By Paul Sheldon
(this originally appeared on the website www.CorrectionsOne.com)
When the American Correctional Association first began discussing the possibility of adopting and audit standard for “clean and green” practices for correctional institutions, Richard Stalder, Former President of ACA and Former Secretary of the Louisiana Department of Public Safety and Corrections was overheard to ask, “Is a mulch pile ‘sustainable’?” When he heard that the answer was yes, Mr. Stalder exclaimed, “Good! Then at Angola we’ve been sustainable for a hundred years.”
Historically known as a community of severe criminals, most of whom will die there, Angola is perhaps best known these days for its rodeo. But what is less-well known is that the penitentiary’s farming operations support not only the residents of the institution, but many surrounding communities as well. Graced by thousands of acres of fertile farmland, Angola continues its tradition of growing food and livestock, as well as newer programs of horticulture, gardening, and recycling wheelchairs, as examples of an ongoing commitment to sustainability-oriented practices.
Angola’s continuing tradition exemplifies the American Correctional Association’s commitment to helping institutions save money and increase revenue through “green” practices, while also maintaining institutional security and public safety.
As featured at ACA’s most recent Winter conference, in Tampa, Florida, January 31 – February 5, 2014, many “green” programs, such as The Insight Garden Program at California’s San Quentin State Prison (www.InsightGardenProgram.org) and the Oakland-based Planting Justice’s programs to employ formerly-incarcerated individuals (www.PlantingJustice.org) were all topics of a widely-diverse array of examples of “green” practices coming into use in correctional institutions across the U.S.
Rapidly catching up to the leadership offered by Washington State, other regions, such as Ohio, Indiana, Massachusetts, and Alabama are implementing sustainability-oriented practices such as gardening, composting, recycling, renewable energy, and STEM (Science, Technology, Engineering, and Mathematics) education programs agency-wide. Ohio’s emphasis on the Roots of Success environmental literacy program for job readiness began when one Warden, Sherrie Duffey, of Southeastern Correctional Complex (who will be honored as Warden of the Year by the North American Association of Wardens and Superintendents at the ACA Summer Congress in Salt Lake City in August of this year) attended the first National Symposium on Greening Prisons, sponsored by www.GreenPrisons.org, in June of 2011.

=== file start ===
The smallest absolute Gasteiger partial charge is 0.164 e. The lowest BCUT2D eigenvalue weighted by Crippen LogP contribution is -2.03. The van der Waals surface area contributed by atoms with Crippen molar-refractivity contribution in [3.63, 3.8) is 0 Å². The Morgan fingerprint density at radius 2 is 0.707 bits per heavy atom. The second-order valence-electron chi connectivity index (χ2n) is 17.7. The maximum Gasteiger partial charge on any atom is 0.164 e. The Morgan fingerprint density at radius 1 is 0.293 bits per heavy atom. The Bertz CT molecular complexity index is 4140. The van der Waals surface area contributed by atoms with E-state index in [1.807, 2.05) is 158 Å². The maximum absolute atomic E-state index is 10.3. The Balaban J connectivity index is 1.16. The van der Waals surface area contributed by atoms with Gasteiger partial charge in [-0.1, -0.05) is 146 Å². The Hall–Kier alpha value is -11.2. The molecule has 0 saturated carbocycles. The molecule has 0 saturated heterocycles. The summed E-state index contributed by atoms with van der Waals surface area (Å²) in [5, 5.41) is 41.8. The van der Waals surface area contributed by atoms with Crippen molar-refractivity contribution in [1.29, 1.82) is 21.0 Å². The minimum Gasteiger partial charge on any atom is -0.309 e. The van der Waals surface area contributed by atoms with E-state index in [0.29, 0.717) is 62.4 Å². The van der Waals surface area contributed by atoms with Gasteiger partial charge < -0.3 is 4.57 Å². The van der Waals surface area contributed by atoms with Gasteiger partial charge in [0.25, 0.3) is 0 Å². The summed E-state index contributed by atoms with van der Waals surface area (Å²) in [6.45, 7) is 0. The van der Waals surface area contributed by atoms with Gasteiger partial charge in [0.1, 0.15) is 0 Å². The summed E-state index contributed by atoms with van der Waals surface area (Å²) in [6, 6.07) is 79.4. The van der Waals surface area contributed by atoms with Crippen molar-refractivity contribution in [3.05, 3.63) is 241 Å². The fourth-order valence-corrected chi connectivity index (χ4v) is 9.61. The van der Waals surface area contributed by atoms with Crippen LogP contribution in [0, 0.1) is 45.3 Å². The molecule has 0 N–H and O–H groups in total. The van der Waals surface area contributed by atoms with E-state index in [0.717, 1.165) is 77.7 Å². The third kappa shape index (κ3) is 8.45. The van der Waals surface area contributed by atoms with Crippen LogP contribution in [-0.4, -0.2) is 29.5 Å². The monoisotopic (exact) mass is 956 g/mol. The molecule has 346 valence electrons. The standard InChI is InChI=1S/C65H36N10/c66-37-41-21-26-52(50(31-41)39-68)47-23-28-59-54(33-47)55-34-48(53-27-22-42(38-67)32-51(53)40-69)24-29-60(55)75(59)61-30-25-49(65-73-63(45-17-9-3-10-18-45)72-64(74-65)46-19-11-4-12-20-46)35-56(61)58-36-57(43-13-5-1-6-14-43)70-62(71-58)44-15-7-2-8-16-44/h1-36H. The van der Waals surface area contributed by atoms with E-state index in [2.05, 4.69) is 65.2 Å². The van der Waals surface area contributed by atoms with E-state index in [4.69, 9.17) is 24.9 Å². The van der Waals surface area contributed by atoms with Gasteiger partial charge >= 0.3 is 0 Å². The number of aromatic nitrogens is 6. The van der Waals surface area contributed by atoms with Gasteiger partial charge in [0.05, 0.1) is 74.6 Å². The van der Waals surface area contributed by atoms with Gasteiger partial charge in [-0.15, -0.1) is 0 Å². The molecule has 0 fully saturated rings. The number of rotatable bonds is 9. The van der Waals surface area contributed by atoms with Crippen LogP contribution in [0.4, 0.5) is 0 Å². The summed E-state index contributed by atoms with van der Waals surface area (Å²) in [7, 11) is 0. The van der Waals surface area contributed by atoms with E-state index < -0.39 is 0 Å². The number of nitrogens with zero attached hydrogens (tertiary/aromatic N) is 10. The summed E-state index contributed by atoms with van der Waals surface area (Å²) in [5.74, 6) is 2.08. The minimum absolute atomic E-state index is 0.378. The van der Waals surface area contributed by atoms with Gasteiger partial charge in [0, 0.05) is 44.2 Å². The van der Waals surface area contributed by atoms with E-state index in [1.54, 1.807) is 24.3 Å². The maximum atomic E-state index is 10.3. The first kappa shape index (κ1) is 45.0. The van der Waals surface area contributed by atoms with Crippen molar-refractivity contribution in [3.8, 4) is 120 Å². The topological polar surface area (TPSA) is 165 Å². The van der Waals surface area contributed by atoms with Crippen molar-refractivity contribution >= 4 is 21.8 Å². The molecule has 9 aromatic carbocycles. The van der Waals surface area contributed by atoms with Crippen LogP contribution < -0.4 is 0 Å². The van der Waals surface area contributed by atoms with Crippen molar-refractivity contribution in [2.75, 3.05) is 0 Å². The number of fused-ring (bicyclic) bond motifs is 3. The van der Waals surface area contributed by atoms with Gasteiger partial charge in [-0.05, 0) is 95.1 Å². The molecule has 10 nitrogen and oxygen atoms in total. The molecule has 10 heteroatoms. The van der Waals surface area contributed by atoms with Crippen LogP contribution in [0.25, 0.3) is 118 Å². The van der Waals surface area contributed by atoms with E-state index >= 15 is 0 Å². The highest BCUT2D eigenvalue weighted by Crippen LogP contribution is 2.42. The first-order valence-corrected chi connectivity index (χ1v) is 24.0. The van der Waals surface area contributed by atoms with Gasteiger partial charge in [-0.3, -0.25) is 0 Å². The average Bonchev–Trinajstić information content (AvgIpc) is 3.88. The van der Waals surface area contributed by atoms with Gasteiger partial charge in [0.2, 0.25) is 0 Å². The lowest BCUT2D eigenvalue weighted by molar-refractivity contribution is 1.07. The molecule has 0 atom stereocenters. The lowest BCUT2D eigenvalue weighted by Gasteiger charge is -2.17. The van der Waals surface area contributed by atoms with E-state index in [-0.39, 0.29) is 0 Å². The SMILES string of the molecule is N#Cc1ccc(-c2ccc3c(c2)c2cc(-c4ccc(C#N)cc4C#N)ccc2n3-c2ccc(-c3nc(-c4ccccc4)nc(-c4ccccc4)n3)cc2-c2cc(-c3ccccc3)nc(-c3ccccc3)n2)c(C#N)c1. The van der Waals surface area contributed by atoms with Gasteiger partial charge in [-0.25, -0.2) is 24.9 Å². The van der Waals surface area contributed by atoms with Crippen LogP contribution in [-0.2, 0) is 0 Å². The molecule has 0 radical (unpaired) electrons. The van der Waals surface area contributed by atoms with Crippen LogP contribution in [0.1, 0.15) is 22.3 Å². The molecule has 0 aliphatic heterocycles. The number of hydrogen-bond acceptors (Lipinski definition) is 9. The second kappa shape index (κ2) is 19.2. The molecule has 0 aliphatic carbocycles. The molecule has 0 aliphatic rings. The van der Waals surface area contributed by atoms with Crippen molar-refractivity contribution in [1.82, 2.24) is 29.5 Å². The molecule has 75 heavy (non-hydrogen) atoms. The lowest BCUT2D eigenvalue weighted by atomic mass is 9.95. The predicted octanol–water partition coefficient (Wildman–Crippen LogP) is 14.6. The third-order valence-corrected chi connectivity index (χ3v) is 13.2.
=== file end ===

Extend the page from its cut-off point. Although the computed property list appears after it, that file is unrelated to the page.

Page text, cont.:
As has become increasingly common, ACA’s Winter Conference in January offered five separate workshops on “green” topics, including the impacts of gardening on reducing recidivism, sustainability-oriented practices, energy, “environmental literacy” programming, and more. The Summer Congress will offer additional “green” workshops to help institutions and agencies learn from each other about ways to save money, increase security, reduce violence, and reduce recidivism.
In carrying on this emerging tradition of sustainability, ACA recently announced that the Summer Congress in Salt Lake City will offer vendors a specially-designated “Green Street” area of the Exhibit Hall, where a cluster of booths will be offered to “green” vendors offering less toxic products, renewable energy, the therapeutic value of gardening and composting, containerized compost systems, “green” education and health programs, and other sustainability-oriented products and services.
With continuing leadership from the American Correctional Association and heritage institutions like Louisiana’s Angola State Penitentiary, the momentum towards the greening of America’s correctional institutions shows no sign of slowing down anytime soon.
Paul Sheldon, M.A., is senior advisor for www.GreenPrisons.org, a founding member of the ACA Clean and Green Committee, and a member of the Board of Directors of www.PlantingJustice.org